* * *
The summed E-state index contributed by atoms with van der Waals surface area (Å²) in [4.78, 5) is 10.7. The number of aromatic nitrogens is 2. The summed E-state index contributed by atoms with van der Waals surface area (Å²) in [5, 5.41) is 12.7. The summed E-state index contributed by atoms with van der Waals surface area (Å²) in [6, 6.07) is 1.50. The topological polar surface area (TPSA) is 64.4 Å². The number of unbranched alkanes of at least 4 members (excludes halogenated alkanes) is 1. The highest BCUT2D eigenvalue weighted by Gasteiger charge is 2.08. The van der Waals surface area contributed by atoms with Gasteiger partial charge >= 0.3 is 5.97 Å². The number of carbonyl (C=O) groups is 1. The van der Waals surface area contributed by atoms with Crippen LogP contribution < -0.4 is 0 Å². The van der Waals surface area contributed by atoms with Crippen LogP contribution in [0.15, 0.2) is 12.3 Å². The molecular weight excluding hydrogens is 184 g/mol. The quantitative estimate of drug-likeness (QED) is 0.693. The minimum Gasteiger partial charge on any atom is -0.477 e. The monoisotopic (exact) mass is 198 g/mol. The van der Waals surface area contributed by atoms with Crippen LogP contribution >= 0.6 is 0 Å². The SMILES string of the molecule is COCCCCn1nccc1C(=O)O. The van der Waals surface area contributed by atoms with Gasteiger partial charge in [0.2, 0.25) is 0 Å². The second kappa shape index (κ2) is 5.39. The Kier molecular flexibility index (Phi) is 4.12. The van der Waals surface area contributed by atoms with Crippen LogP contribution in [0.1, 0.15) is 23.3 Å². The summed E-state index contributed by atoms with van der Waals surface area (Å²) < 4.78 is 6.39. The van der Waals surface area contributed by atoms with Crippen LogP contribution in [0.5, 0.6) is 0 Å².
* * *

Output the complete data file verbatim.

The summed E-state index contributed by atoms with van der Waals surface area (Å²) in [4.78, 5) is 10.7. The number of aromatic nitrogens is 2. The summed E-state index contributed by atoms with van der Waals surface area (Å²) in [5, 5.41) is 12.7. The summed E-state index contributed by atoms with van der Waals surface area (Å²) in [6, 6.07) is 1.50. The topological polar surface area (TPSA) is 64.4 Å². The number of unbranched alkanes of at least 4 members (excludes halogenated alkanes) is 1. The highest BCUT2D eigenvalue weighted by Gasteiger charge is 2.08. The van der Waals surface area contributed by atoms with Gasteiger partial charge >= 0.3 is 5.97 Å². The number of carbonyl (C=O) groups is 1. The van der Waals surface area contributed by atoms with Crippen LogP contribution < -0.4 is 0 Å². The van der Waals surface area contributed by atoms with Crippen LogP contribution in [0.15, 0.2) is 12.3 Å². The molecular weight excluding hydrogens is 184 g/mol. The quantitative estimate of drug-likeness (QED) is 0.693. The minimum Gasteiger partial charge on any atom is -0.477 e. The monoisotopic (exact) mass is 198 g/mol. The van der Waals surface area contributed by atoms with Crippen LogP contribution >= 0.6 is 0 Å². The SMILES string of the molecule is COCCCCn1nccc1C(=O)O. The van der Waals surface area contributed by atoms with Gasteiger partial charge in [0.2, 0.25) is 0 Å². The second kappa shape index (κ2) is 5.39. The Kier molecular flexibility index (Phi) is 4.12. The van der Waals surface area contributed by atoms with Crippen LogP contribution in [0.1, 0.15) is 23.3 Å². The summed E-state index contributed by atoms with van der Waals surface area (Å²) < 4.78 is 6.39. The van der Waals surface area contributed by atoms with Crippen LogP contribution in [0.5, 0.6) is 0 Å².